Volume 11 Supplement 1

Nineteenth Annual Computational Neuroscience Meeting: CNS*2010

Open Access

The effect of synaptic plasticity on the stability of place fields under graded environmental perturbations

  • Kathryn Ward1Email author,
  • Horatiu Voitu2,
  • Steve Cox1,
  • James Knierim3 and
  • Anthony Kellems1
BMC Neuroscience201011(Suppl 1):P102

DOI: 10.1186/1471-2202-11-S1-P102

Published: 20 July 2010

We developed a parallel computational model of a network of entorhinal and hippocampal cells influenced by synaptic plasticity to examine the stability of CA3 place fields under graded environmental perturbations. Place cells form single firing fields within an environment and are located in the CA1 and CA3 subregions of the hippocampus. They receive the majority of their spatial input from grid cells, which are located in the medial entorhinal cortex (MEC) and fire in hexagonal patterns within an environment [1].

We designed the model in the context of the “double rotation” experiment in which a rat circles a track with various local and distal cues that are rotated in opposite directions. In response to this rotation, some CA1 cells follow local cues, some follow distal cues, and some remap. In contrast, CA3 place fields are more coherently dominated by local cues [2]. This CA3 response is puzzling given that grid cells are more strongly controlled by distal cues [3]. Because local cues were rotated in a direction opposite to the rat’s movement, the backward shift of place fields [4] may affect the CA3 response. Cells in the lateral entorhinal cortex (LEC) show a slight tendency to follow local cues [3], and we used the model to investigate whether the backward shift couples with weak LEC input to cause CA3 cells to rotate with the local cues.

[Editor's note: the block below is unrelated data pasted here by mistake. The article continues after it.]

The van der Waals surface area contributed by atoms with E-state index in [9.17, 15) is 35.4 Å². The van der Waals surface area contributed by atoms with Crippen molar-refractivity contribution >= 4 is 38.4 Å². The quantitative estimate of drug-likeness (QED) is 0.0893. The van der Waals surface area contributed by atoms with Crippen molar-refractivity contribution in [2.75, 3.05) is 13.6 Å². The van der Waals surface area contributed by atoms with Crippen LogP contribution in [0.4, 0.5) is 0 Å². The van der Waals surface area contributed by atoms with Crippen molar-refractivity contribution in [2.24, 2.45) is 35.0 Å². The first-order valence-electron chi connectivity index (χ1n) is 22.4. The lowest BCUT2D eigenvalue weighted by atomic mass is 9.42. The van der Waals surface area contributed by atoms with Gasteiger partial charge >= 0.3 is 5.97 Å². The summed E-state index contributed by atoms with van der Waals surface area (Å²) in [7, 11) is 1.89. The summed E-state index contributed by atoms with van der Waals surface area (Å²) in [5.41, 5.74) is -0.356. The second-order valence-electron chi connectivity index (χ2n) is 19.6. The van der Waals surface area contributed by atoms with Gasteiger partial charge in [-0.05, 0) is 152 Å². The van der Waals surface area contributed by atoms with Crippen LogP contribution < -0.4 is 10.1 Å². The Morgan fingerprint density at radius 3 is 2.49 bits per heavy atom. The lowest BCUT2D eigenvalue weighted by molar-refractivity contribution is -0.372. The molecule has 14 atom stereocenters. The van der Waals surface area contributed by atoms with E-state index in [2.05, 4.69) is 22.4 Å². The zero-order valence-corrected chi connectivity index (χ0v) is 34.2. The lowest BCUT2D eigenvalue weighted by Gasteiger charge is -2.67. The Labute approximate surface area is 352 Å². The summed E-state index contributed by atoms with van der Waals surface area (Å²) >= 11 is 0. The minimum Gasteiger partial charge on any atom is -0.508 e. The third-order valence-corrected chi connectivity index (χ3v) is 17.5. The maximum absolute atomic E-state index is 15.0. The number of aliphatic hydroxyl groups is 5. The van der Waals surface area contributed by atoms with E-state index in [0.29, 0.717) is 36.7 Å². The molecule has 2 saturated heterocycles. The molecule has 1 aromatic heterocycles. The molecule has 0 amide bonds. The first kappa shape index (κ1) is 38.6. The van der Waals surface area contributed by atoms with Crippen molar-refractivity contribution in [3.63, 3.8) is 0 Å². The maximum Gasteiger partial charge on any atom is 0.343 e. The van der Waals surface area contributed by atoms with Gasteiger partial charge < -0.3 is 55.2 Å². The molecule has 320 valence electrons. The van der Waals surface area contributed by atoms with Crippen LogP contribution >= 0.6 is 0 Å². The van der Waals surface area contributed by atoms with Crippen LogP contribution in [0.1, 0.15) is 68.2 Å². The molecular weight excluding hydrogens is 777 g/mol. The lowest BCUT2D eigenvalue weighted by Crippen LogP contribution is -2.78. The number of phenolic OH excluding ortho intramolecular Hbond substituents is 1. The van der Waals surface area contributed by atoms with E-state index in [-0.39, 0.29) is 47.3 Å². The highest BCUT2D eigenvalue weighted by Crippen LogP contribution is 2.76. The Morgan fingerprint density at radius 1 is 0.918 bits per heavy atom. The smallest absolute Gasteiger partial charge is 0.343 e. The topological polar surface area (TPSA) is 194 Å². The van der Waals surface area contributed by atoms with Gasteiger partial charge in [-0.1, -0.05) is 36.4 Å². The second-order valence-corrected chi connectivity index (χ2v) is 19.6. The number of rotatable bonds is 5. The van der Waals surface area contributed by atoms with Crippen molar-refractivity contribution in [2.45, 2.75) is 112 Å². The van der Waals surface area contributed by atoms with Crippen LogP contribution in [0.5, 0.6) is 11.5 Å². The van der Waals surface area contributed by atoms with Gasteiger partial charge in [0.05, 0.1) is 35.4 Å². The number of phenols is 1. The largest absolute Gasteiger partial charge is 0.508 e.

In the model the MEC contains grid cells, and LEC cells are weakly tuned to local cues. CA1 and CA3 cells are governed by the integrate and fire model, which provides no bias for spiking at one location over another. Rate-based plasticity [5] applied to the connections from grid cells to hippocampal cells enables place fields to form, and spike-timing-dependent plasticity [6] applied to the connections among CA3 cells enables place fields to shift backward, as seen experimentally.

We implemented the model in PETSc (Portable, Extensible Toolkit for Scientific Computation), a suite of data structures and routines for parallel computation. This implementation greatly increased both the number of tractable variables and the speed of computation. We simulated networks of up to 20,000 cells, and the computational time reduces by a factor of 15 as we move from one processor to 64 processors. Because the model is efficient, modular, and capable of simulating large networks, it is an efficient tool for examining the effect of synaptic plasticity on place field dynamics.

Authors’ Affiliations

(1)
Department of Computational and Applied Mathematics, Rice University
(2)
Department of Neurobiology and Anatomy, University of Texas Medical School at Houston
(3)
Department of Neuroscience and Krieger Mind/Brain Institute, Johns Hopkins University

References

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Copyright

© Ward et al; licensee BioMed Central Ltd. 2010

This article is published under license to BioMed Central Ltd.

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